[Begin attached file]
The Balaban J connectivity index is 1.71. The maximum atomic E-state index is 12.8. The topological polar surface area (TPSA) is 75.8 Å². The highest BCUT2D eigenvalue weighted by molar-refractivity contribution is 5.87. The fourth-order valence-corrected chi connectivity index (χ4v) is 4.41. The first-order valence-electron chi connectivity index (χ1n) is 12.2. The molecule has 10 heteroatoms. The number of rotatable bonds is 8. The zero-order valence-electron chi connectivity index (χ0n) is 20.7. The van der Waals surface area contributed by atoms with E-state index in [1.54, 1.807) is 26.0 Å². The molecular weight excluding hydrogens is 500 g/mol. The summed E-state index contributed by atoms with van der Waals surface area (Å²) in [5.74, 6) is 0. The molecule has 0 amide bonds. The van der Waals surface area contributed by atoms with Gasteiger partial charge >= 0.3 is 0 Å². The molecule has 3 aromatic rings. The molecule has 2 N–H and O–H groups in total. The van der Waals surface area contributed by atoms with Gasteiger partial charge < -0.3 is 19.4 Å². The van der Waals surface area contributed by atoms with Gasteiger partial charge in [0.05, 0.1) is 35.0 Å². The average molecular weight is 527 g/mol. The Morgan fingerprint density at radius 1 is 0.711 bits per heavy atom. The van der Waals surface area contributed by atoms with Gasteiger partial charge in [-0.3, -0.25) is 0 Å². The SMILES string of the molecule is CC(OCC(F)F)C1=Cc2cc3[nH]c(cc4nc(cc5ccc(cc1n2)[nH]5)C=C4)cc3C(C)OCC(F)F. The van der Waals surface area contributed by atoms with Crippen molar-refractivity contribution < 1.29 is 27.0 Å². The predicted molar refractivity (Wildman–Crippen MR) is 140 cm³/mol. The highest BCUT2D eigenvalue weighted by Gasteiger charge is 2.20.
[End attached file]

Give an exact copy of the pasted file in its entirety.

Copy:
The Balaban J connectivity index is 1.71. The maximum atomic E-state index is 12.8. The topological polar surface area (TPSA) is 75.8 Å². The highest BCUT2D eigenvalue weighted by molar-refractivity contribution is 5.87. The fourth-order valence-corrected chi connectivity index (χ4v) is 4.41. The first-order valence-electron chi connectivity index (χ1n) is 12.2. The molecule has 10 heteroatoms. The number of rotatable bonds is 8. The zero-order valence-electron chi connectivity index (χ0n) is 20.7. The van der Waals surface area contributed by atoms with E-state index in [1.54, 1.807) is 26.0 Å². The molecular weight excluding hydrogens is 500 g/mol. The summed E-state index contributed by atoms with van der Waals surface area (Å²) in [5.74, 6) is 0. The molecule has 0 amide bonds. The van der Waals surface area contributed by atoms with Gasteiger partial charge >= 0.3 is 0 Å². The molecule has 3 aromatic rings. The molecule has 2 N–H and O–H groups in total. The van der Waals surface area contributed by atoms with Gasteiger partial charge < -0.3 is 19.4 Å². The van der Waals surface area contributed by atoms with Gasteiger partial charge in [0.05, 0.1) is 35.0 Å². The average molecular weight is 527 g/mol. The Morgan fingerprint density at radius 1 is 0.711 bits per heavy atom. The van der Waals surface area contributed by atoms with Gasteiger partial charge in [-0.3, -0.25) is 0 Å². The SMILES string of the molecule is CC(OCC(F)F)C1=Cc2cc3[nH]c(cc4nc(cc5ccc(cc1n2)[nH]5)C=C4)cc3C(C)OCC(F)F. The van der Waals surface area contributed by atoms with Crippen molar-refractivity contribution < 1.29 is 27.0 Å². The predicted molar refractivity (Wildman–Crippen MR) is 140 cm³/mol. The highest BCUT2D eigenvalue weighted by Gasteiger charge is 2.20.